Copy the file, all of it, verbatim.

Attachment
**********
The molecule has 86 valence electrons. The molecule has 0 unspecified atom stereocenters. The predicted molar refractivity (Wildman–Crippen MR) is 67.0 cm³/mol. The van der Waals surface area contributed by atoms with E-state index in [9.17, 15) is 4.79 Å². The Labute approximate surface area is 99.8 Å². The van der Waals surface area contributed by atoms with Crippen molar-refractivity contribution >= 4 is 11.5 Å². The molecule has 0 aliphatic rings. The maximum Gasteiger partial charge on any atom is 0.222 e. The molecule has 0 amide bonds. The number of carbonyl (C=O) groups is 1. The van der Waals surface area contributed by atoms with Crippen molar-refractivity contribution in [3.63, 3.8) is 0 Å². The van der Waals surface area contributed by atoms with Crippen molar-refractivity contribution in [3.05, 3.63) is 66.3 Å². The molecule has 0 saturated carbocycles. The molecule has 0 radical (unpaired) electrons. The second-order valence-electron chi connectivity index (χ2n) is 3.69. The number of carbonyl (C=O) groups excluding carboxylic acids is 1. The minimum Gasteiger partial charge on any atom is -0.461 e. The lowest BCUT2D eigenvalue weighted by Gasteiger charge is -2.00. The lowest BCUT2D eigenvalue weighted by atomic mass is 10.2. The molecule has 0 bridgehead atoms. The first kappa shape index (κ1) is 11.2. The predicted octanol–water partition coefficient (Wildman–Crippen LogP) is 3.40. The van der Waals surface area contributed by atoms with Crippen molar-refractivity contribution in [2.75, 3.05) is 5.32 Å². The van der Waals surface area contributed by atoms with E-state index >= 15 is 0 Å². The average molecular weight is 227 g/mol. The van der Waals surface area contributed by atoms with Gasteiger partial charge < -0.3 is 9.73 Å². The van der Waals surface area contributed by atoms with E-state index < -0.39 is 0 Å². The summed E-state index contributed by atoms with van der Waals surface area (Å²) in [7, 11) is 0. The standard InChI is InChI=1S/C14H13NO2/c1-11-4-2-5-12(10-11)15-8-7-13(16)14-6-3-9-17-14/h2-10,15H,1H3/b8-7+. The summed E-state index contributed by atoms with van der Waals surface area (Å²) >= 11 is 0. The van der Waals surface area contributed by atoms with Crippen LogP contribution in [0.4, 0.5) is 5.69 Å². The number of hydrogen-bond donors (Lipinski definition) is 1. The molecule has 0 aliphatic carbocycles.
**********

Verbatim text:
The molecule has 86 valence electrons. The molecule has 0 unspecified atom stereocenters. The predicted molar refractivity (Wildman–Crippen MR) is 67.0 cm³/mol. The van der Waals surface area contributed by atoms with E-state index in [9.17, 15) is 4.79 Å². The Labute approximate surface area is 99.8 Å². The van der Waals surface area contributed by atoms with Crippen molar-refractivity contribution >= 4 is 11.5 Å². The molecule has 0 aliphatic rings. The maximum Gasteiger partial charge on any atom is 0.222 e. The molecule has 0 amide bonds. The number of carbonyl (C=O) groups is 1. The van der Waals surface area contributed by atoms with Crippen molar-refractivity contribution in [3.63, 3.8) is 0 Å². The van der Waals surface area contributed by atoms with Crippen molar-refractivity contribution in [3.05, 3.63) is 66.3 Å². The molecule has 0 saturated carbocycles. The molecule has 0 radical (unpaired) electrons. The second-order valence-electron chi connectivity index (χ2n) is 3.69. The number of carbonyl (C=O) groups excluding carboxylic acids is 1. The minimum Gasteiger partial charge on any atom is -0.461 e. The lowest BCUT2D eigenvalue weighted by Gasteiger charge is -2.00. The lowest BCUT2D eigenvalue weighted by atomic mass is 10.2. The molecule has 0 bridgehead atoms. The first kappa shape index (κ1) is 11.2. The predicted octanol–water partition coefficient (Wildman–Crippen LogP) is 3.40. The van der Waals surface area contributed by atoms with Crippen molar-refractivity contribution in [2.75, 3.05) is 5.32 Å². The van der Waals surface area contributed by atoms with E-state index >= 15 is 0 Å². The average molecular weight is 227 g/mol. The van der Waals surface area contributed by atoms with Gasteiger partial charge < -0.3 is 9.73 Å². The van der Waals surface area contributed by atoms with E-state index < -0.39 is 0 Å². The summed E-state index contributed by atoms with van der Waals surface area (Å²) in [7, 11) is 0. The standard InChI is InChI=1S/C14H13NO2/c1-11-4-2-5-12(10-11)15-8-7-13(16)14-6-3-9-17-14/h2-10,15H,1H3/b8-7+. The summed E-state index contributed by atoms with van der Waals surface area (Å²) >= 11 is 0. The van der Waals surface area contributed by atoms with Crippen LogP contribution in [0.4, 0.5) is 5.69 Å². The number of hydrogen-bond donors (Lipinski definition) is 1. The molecule has 0 aliphatic carbocycles.